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Geronimo

Leader

Country:United States, Mexico

Lifetime: 1829 - 1909 Passed: ≈ 113 years ago

Geronimo was a prominent leader and medicine man from the Bedonkohe band of the Apache tribe. From 1850 to 1886, Geronimo joined with members of three other Chiricahua Apache bands—the Tchihende, the Tsokanende and the Nednhi—to carry out numerous raids, as well as fight against Mexican and U.S. military campaigns in the northern Mexico states of Chihuahua and Sonora and in the southwestern American territories of New Mexico and Arizona. Geronimo's raids and related combat actions were a part of the prolonged period of the Apache–United States conflict, which started with American settlement in Apache lands following the end of the war with Mexico in 1848.

 

While well known, Geronimo was not a chief of the Chiricahua or the Bedonkohe band. However, since he was a superb leader in raiding and warfare, he frequently led large numbers of men beyond his own following. At any one time, he would be in command of about 30 to 50 Apaches.

 

During Geronimo's final period of conflict from 1876 to 1886, he surrendered three times and accepted life on the Apache reservations in Arizona. When Geronimo surrendered to General Nelson Miles for the last time in 1886, he said "This is the fourth time I have surrendered". Reservation life was confining to the free-moving Apache people, and they resented restrictions on their customary way of life.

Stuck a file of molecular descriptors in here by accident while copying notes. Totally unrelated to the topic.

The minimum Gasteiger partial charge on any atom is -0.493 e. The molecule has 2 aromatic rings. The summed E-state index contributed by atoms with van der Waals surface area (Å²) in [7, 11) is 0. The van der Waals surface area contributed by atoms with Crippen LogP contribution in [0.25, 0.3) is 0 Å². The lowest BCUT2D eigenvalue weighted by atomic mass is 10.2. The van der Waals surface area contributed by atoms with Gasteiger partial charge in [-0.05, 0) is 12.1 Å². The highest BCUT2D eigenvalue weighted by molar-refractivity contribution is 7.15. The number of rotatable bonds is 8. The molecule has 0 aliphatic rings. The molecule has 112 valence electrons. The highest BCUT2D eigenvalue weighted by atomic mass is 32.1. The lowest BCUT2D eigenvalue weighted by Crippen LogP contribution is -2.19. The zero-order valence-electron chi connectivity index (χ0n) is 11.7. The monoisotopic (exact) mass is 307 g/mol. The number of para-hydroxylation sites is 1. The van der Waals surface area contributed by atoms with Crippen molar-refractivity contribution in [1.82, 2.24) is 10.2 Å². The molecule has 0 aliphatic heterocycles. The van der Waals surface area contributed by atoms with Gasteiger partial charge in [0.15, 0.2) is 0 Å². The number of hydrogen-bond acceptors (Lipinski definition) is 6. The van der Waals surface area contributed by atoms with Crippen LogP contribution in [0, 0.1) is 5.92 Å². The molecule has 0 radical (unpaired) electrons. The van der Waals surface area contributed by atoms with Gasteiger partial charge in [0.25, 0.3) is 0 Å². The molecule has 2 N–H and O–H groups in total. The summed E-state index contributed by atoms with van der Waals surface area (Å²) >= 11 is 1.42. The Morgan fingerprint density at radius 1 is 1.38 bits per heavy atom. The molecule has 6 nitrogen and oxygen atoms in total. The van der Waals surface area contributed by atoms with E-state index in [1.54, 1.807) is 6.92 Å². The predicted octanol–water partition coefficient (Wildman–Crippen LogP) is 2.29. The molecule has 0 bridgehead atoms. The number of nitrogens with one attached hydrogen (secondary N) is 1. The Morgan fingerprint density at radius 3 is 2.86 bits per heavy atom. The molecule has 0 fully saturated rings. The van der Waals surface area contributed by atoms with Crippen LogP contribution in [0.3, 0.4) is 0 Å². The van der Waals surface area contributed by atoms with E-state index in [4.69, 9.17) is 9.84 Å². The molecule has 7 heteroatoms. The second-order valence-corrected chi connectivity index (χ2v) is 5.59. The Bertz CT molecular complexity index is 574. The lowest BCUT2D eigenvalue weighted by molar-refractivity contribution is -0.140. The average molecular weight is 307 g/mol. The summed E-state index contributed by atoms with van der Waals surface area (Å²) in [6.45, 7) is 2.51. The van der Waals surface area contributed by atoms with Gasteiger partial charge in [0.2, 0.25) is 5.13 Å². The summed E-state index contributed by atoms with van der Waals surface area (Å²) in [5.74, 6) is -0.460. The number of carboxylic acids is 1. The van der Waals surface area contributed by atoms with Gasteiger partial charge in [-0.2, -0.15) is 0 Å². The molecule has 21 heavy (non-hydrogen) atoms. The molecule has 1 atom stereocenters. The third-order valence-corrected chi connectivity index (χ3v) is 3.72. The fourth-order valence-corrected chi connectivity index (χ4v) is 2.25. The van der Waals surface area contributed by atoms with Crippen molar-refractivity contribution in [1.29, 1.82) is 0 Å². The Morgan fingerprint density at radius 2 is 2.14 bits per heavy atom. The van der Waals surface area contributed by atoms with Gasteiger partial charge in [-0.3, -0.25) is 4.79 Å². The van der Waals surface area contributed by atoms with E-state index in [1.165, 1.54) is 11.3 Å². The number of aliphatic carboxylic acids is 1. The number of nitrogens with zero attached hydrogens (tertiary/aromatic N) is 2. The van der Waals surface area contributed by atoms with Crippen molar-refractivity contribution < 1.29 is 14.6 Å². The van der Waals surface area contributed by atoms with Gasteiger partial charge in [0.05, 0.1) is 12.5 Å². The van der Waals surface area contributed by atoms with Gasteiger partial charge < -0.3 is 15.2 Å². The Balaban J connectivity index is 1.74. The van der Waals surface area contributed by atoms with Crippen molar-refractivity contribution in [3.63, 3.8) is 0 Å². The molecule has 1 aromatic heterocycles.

In 1886, after an intense pursuit in northern Mexico by American forces that followed Geronimo's third 1885 reservation breakout, Geronimo surrendered for the last time to Lt. Charles Bare Gatewood, an Apache-speaking West Point graduate who had earned Geronimo's respect a few years before. Geronimo was later transferred to General Nelson Miles at Skeleton Canyon, just north of the Mexican/American boundary. Miles treated Geronimo as a prisoner of war and acted promptly to move Geronimo, first to Fort Bowie, then to the railroad at Bowie Station, Arizona, where he and 27 other Apaches were sent to join the rest of the Chiricahua tribe, which had been previously exiled to Florida.

 

While holding him as a prisoner, the United States capitalized on Geronimo’s fame among non-Indians by displaying him at various events. For Geronimo, it provided him with an opportunity to make a little money. In 1898, for example, Geronimo was exhibited at the Trans-Mississippi and International Exhibition in Omaha, Nebraska. Following this exhibition, he became a frequent visitor to fairs, exhibitions, and other public functions. He made money by selling pictures of himself, bows and arrows, buttons off his shirt, and even his hat. In 1905, the Indian Office provided Geronimo for the inaugural parade for President Theodore Roosevelt. Later that year, the Indian Office took him to Texas, where he shot a buffalo in a roundup staged by 101 Ranch Real Wild West for the National Editorial Association. Geronimo was escorted to the event by soldiers, as he was still a prisoner. The teachers who witnessed the staged buffalo hunt were unaware that Geronimo’s people were not buffalo hunters.

 

He died at the Fort Sill hospital in 1909, as a prisoner of war. Geronimo is buried at the Fort Sill Indian Agency Cemetery, among the graves of relatives and other Apache prisoners of war.

 

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